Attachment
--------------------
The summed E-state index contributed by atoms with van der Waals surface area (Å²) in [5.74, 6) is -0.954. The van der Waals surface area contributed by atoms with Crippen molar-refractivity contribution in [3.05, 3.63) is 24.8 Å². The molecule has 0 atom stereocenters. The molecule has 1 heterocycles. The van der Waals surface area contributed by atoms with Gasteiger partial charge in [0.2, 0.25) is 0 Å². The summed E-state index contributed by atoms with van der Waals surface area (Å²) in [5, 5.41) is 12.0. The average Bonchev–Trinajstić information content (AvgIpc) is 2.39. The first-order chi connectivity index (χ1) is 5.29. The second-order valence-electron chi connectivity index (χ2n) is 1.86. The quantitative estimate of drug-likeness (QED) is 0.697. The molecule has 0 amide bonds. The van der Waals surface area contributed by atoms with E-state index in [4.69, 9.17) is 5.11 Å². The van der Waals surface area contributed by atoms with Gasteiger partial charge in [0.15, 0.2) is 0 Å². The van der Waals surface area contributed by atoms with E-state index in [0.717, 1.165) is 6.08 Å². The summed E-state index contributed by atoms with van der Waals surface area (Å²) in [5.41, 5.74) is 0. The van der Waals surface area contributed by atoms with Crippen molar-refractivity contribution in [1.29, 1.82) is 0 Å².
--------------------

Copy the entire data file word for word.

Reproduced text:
The summed E-state index contributed by atoms with van der Waals surface area (Å²) in [5.74, 6) is -0.954. The van der Waals surface area contributed by atoms with Crippen molar-refractivity contribution in [3.05, 3.63) is 24.8 Å². The molecule has 0 atom stereocenters. The molecule has 1 heterocycles. The van der Waals surface area contributed by atoms with Gasteiger partial charge in [0.2, 0.25) is 0 Å². The summed E-state index contributed by atoms with van der Waals surface area (Å²) in [5, 5.41) is 12.0. The average Bonchev–Trinajstić information content (AvgIpc) is 2.39. The first-order chi connectivity index (χ1) is 5.29. The second-order valence-electron chi connectivity index (χ2n) is 1.86. The quantitative estimate of drug-likeness (QED) is 0.697. The molecule has 0 amide bonds. The van der Waals surface area contributed by atoms with E-state index in [4.69, 9.17) is 5.11 Å². The van der Waals surface area contributed by atoms with Gasteiger partial charge in [0.15, 0.2) is 0 Å². The van der Waals surface area contributed by atoms with E-state index in [0.717, 1.165) is 6.08 Å². The summed E-state index contributed by atoms with van der Waals surface area (Å²) in [5.41, 5.74) is 0. The van der Waals surface area contributed by atoms with Crippen molar-refractivity contribution in [1.29, 1.82) is 0 Å².